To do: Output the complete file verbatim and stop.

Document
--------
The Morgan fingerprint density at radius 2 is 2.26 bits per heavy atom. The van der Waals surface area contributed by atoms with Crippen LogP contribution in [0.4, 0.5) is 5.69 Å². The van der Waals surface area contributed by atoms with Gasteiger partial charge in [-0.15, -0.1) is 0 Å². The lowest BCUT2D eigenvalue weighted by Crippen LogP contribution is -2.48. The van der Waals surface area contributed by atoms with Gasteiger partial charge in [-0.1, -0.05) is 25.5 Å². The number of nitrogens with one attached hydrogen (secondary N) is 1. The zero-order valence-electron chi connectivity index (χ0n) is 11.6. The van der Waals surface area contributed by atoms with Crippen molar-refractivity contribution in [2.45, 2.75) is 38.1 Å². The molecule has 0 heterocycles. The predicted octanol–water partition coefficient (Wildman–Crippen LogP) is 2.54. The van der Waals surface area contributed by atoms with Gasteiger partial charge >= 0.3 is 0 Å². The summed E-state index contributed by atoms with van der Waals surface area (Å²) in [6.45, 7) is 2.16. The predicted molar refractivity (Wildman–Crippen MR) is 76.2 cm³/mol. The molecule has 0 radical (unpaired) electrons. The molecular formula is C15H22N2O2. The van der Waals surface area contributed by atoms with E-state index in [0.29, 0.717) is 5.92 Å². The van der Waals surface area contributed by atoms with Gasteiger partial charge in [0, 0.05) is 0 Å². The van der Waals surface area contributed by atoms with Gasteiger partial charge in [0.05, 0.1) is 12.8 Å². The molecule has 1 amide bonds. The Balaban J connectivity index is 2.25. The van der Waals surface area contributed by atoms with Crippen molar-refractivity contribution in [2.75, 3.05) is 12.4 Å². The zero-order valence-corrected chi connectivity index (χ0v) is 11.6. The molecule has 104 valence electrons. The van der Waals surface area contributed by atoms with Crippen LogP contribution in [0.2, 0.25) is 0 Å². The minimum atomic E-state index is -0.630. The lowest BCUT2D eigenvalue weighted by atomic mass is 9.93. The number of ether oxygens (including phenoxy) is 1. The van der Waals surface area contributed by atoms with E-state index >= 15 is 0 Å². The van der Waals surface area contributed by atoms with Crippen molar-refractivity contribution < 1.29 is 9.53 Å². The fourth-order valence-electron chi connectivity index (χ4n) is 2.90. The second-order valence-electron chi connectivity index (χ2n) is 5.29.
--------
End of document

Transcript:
The Morgan fingerprint density at radius 2 is 2.26 bits per heavy atom. The van der Waals surface area contributed by atoms with Crippen LogP contribution in [0.4, 0.5) is 5.69 Å². The van der Waals surface area contributed by atoms with Gasteiger partial charge in [-0.15, -0.1) is 0 Å². The lowest BCUT2D eigenvalue weighted by Crippen LogP contribution is -2.48. The van der Waals surface area contributed by atoms with Gasteiger partial charge in [-0.1, -0.05) is 25.5 Å². The number of nitrogens with one attached hydrogen (secondary N) is 1. The zero-order valence-electron chi connectivity index (χ0n) is 11.6. The van der Waals surface area contributed by atoms with Crippen molar-refractivity contribution in [2.45, 2.75) is 38.1 Å². The molecule has 0 heterocycles. The predicted octanol–water partition coefficient (Wildman–Crippen LogP) is 2.54. The van der Waals surface area contributed by atoms with Gasteiger partial charge >= 0.3 is 0 Å². The summed E-state index contributed by atoms with van der Waals surface area (Å²) in [6.45, 7) is 2.16. The predicted molar refractivity (Wildman–Crippen MR) is 76.2 cm³/mol. The molecule has 0 radical (unpaired) electrons. The molecular formula is C15H22N2O2. The van der Waals surface area contributed by atoms with E-state index in [0.29, 0.717) is 5.92 Å². The van der Waals surface area contributed by atoms with Gasteiger partial charge in [0, 0.05) is 0 Å². The van der Waals surface area contributed by atoms with Gasteiger partial charge in [0.05, 0.1) is 12.8 Å². The molecule has 1 amide bonds. The Balaban J connectivity index is 2.25. The van der Waals surface area contributed by atoms with Crippen molar-refractivity contribution in [2.75, 3.05) is 12.4 Å². The zero-order valence-corrected chi connectivity index (χ0v) is 11.6. The molecule has 104 valence electrons. The van der Waals surface area contributed by atoms with Crippen LogP contribution in [0.2, 0.25) is 0 Å². The minimum atomic E-state index is -0.630. The lowest BCUT2D eigenvalue weighted by atomic mass is 9.93. The number of ether oxygens (including phenoxy) is 1. The van der Waals surface area contributed by atoms with E-state index >= 15 is 0 Å². The van der Waals surface area contributed by atoms with Crippen molar-refractivity contribution < 1.29 is 9.53 Å². The fourth-order valence-electron chi connectivity index (χ4n) is 2.90. The second-order valence-electron chi connectivity index (χ2n) is 5.29.